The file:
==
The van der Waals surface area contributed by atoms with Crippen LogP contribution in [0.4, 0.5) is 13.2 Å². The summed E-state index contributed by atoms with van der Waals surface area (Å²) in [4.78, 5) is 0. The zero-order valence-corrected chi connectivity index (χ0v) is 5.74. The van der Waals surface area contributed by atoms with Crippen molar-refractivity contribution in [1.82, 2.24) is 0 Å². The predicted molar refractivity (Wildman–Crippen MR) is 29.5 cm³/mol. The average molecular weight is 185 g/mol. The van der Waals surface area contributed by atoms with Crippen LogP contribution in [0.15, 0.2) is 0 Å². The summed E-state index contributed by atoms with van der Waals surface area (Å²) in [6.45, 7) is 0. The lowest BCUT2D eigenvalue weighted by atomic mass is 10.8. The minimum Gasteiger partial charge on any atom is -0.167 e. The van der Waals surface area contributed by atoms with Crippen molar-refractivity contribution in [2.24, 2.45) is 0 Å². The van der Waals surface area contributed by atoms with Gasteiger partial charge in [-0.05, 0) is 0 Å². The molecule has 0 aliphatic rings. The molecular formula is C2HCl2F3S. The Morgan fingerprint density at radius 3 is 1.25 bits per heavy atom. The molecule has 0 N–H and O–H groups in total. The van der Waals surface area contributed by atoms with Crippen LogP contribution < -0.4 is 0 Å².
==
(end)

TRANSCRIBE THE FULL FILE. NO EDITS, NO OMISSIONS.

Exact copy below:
The van der Waals surface area contributed by atoms with Crippen LogP contribution in [0.4, 0.5) is 13.2 Å². The summed E-state index contributed by atoms with van der Waals surface area (Å²) in [4.78, 5) is 0. The zero-order valence-corrected chi connectivity index (χ0v) is 5.74. The van der Waals surface area contributed by atoms with Crippen molar-refractivity contribution in [1.82, 2.24) is 0 Å². The predicted molar refractivity (Wildman–Crippen MR) is 29.5 cm³/mol. The average molecular weight is 185 g/mol. The van der Waals surface area contributed by atoms with Crippen LogP contribution in [0.15, 0.2) is 0 Å². The summed E-state index contributed by atoms with van der Waals surface area (Å²) in [6.45, 7) is 0. The lowest BCUT2D eigenvalue weighted by atomic mass is 10.8. The minimum Gasteiger partial charge on any atom is -0.167 e. The van der Waals surface area contributed by atoms with Crippen molar-refractivity contribution in [2.24, 2.45) is 0 Å². The van der Waals surface area contributed by atoms with Gasteiger partial charge in [-0.05, 0) is 0 Å². The molecule has 0 aliphatic rings. The molecular formula is C2HCl2F3S. The Morgan fingerprint density at radius 3 is 1.25 bits per heavy atom. The molecule has 0 N–H and O–H groups in total. The van der Waals surface area contributed by atoms with Crippen LogP contribution < -0.4 is 0 Å².